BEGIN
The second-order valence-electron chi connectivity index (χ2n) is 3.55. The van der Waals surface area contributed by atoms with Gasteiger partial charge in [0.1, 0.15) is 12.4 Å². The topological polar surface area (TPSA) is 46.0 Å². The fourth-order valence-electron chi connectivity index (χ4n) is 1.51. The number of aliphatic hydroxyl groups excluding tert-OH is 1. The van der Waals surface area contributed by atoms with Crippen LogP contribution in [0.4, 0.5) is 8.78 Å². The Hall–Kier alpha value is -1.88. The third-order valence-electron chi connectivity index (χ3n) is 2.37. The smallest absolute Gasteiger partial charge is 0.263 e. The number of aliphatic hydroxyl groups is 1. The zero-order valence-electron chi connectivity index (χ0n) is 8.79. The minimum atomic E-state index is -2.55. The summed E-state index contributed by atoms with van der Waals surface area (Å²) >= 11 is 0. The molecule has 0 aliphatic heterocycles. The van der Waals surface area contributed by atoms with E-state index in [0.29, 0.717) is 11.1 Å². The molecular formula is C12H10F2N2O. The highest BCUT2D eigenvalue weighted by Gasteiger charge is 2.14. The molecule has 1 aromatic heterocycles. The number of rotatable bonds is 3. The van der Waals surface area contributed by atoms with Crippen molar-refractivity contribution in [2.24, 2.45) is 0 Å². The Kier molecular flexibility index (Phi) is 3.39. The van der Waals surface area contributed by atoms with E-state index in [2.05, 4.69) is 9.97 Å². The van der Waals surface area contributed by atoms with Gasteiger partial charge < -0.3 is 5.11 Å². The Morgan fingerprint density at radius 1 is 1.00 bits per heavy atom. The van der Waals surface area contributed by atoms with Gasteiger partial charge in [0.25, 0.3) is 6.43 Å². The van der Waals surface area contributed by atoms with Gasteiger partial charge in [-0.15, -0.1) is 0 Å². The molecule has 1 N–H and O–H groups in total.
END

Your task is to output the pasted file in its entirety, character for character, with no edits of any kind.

The second-order valence-electron chi connectivity index (χ2n) is 3.55. The van der Waals surface area contributed by atoms with Gasteiger partial charge in [0.1, 0.15) is 12.4 Å². The topological polar surface area (TPSA) is 46.0 Å². The fourth-order valence-electron chi connectivity index (χ4n) is 1.51. The number of aliphatic hydroxyl groups excluding tert-OH is 1. The van der Waals surface area contributed by atoms with Crippen LogP contribution in [0.4, 0.5) is 8.78 Å². The Hall–Kier alpha value is -1.88. The third-order valence-electron chi connectivity index (χ3n) is 2.37. The smallest absolute Gasteiger partial charge is 0.263 e. The number of aliphatic hydroxyl groups is 1. The zero-order valence-electron chi connectivity index (χ0n) is 8.79. The minimum atomic E-state index is -2.55. The summed E-state index contributed by atoms with van der Waals surface area (Å²) >= 11 is 0. The molecule has 0 aliphatic heterocycles. The van der Waals surface area contributed by atoms with E-state index in [0.29, 0.717) is 11.1 Å². The molecular formula is C12H10F2N2O. The highest BCUT2D eigenvalue weighted by Gasteiger charge is 2.14. The molecule has 1 aromatic heterocycles. The number of rotatable bonds is 3. The van der Waals surface area contributed by atoms with Crippen molar-refractivity contribution in [2.24, 2.45) is 0 Å². The Kier molecular flexibility index (Phi) is 3.39. The van der Waals surface area contributed by atoms with E-state index in [2.05, 4.69) is 9.97 Å². The van der Waals surface area contributed by atoms with Gasteiger partial charge < -0.3 is 5.11 Å². The Morgan fingerprint density at radius 1 is 1.00 bits per heavy atom. The van der Waals surface area contributed by atoms with Gasteiger partial charge in [0.25, 0.3) is 6.43 Å². The van der Waals surface area contributed by atoms with Gasteiger partial charge in [-0.15, -0.1) is 0 Å². The molecule has 1 N–H and O–H groups in total.